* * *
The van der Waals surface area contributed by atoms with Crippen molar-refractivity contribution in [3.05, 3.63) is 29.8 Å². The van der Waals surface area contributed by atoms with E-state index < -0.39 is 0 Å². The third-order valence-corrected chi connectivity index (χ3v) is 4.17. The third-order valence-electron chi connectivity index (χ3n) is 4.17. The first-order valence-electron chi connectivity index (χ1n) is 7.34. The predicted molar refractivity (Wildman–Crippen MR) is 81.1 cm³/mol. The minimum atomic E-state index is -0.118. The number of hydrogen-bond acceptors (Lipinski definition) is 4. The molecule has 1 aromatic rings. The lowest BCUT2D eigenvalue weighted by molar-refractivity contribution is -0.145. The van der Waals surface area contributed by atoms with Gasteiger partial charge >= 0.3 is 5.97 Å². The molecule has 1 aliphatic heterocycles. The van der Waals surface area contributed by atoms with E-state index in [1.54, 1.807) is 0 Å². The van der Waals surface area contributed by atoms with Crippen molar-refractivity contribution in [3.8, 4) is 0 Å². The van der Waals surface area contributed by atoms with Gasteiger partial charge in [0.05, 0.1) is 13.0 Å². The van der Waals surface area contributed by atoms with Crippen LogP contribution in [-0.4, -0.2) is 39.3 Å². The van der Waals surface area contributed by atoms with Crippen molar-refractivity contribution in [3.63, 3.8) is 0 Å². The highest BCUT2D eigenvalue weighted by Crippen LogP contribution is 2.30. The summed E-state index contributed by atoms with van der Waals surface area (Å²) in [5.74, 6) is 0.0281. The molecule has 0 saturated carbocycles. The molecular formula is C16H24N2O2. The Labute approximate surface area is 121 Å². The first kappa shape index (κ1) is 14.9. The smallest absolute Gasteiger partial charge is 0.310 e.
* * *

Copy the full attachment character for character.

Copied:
The van der Waals surface area contributed by atoms with Crippen molar-refractivity contribution in [3.05, 3.63) is 29.8 Å². The van der Waals surface area contributed by atoms with E-state index < -0.39 is 0 Å². The third-order valence-corrected chi connectivity index (χ3v) is 4.17. The third-order valence-electron chi connectivity index (χ3n) is 4.17. The first-order valence-electron chi connectivity index (χ1n) is 7.34. The predicted molar refractivity (Wildman–Crippen MR) is 81.1 cm³/mol. The minimum atomic E-state index is -0.118. The number of hydrogen-bond acceptors (Lipinski definition) is 4. The molecule has 1 aromatic rings. The lowest BCUT2D eigenvalue weighted by molar-refractivity contribution is -0.145. The van der Waals surface area contributed by atoms with Gasteiger partial charge >= 0.3 is 5.97 Å². The molecule has 1 aliphatic heterocycles. The van der Waals surface area contributed by atoms with E-state index in [1.54, 1.807) is 0 Å². The van der Waals surface area contributed by atoms with Crippen molar-refractivity contribution in [3.8, 4) is 0 Å². The van der Waals surface area contributed by atoms with Gasteiger partial charge in [0.05, 0.1) is 13.0 Å². The van der Waals surface area contributed by atoms with Crippen LogP contribution in [-0.4, -0.2) is 39.3 Å². The van der Waals surface area contributed by atoms with Crippen molar-refractivity contribution in [3.63, 3.8) is 0 Å². The highest BCUT2D eigenvalue weighted by Crippen LogP contribution is 2.30. The summed E-state index contributed by atoms with van der Waals surface area (Å²) in [5.74, 6) is 0.0281. The molecule has 0 saturated carbocycles. The molecular formula is C16H24N2O2. The Labute approximate surface area is 121 Å². The first kappa shape index (κ1) is 14.9. The smallest absolute Gasteiger partial charge is 0.310 e.